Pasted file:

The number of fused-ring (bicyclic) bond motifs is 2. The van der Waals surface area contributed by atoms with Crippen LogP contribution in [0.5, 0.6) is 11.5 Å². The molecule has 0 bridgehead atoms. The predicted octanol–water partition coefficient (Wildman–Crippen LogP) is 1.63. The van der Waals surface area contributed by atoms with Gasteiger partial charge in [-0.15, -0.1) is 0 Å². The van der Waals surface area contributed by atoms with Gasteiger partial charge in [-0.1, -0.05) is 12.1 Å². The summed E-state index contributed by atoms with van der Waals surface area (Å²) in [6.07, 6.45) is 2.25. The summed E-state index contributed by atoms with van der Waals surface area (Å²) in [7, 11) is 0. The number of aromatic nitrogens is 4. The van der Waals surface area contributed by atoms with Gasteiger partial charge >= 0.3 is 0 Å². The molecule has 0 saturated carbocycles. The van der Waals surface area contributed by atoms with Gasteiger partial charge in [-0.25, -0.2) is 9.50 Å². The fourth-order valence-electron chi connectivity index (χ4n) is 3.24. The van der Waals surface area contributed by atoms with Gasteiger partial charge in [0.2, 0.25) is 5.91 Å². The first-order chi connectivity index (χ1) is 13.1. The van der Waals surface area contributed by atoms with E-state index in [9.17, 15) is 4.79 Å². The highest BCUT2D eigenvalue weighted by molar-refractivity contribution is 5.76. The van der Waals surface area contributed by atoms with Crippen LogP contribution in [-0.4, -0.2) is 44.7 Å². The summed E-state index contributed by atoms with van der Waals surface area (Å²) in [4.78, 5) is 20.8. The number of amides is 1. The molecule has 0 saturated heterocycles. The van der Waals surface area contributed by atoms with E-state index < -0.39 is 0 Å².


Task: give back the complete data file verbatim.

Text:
The number of fused-ring (bicyclic) bond motifs is 2. The van der Waals surface area contributed by atoms with Crippen LogP contribution in [0.5, 0.6) is 11.5 Å². The molecule has 0 bridgehead atoms. The predicted octanol–water partition coefficient (Wildman–Crippen LogP) is 1.63. The van der Waals surface area contributed by atoms with Gasteiger partial charge in [-0.15, -0.1) is 0 Å². The van der Waals surface area contributed by atoms with Gasteiger partial charge in [-0.1, -0.05) is 12.1 Å². The summed E-state index contributed by atoms with van der Waals surface area (Å²) in [6.07, 6.45) is 2.25. The summed E-state index contributed by atoms with van der Waals surface area (Å²) in [7, 11) is 0. The number of aromatic nitrogens is 4. The van der Waals surface area contributed by atoms with Gasteiger partial charge >= 0.3 is 0 Å². The molecule has 0 saturated carbocycles. The van der Waals surface area contributed by atoms with Gasteiger partial charge in [-0.25, -0.2) is 9.50 Å². The fourth-order valence-electron chi connectivity index (χ4n) is 3.24. The van der Waals surface area contributed by atoms with Gasteiger partial charge in [0.2, 0.25) is 5.91 Å². The first-order chi connectivity index (χ1) is 13.1. The van der Waals surface area contributed by atoms with E-state index in [9.17, 15) is 4.79 Å². The highest BCUT2D eigenvalue weighted by molar-refractivity contribution is 5.76. The van der Waals surface area contributed by atoms with Crippen LogP contribution in [-0.4, -0.2) is 44.7 Å². The summed E-state index contributed by atoms with van der Waals surface area (Å²) in [4.78, 5) is 20.8. The number of amides is 1. The molecule has 0 saturated heterocycles. The van der Waals surface area contributed by atoms with E-state index < -0.39 is 0 Å².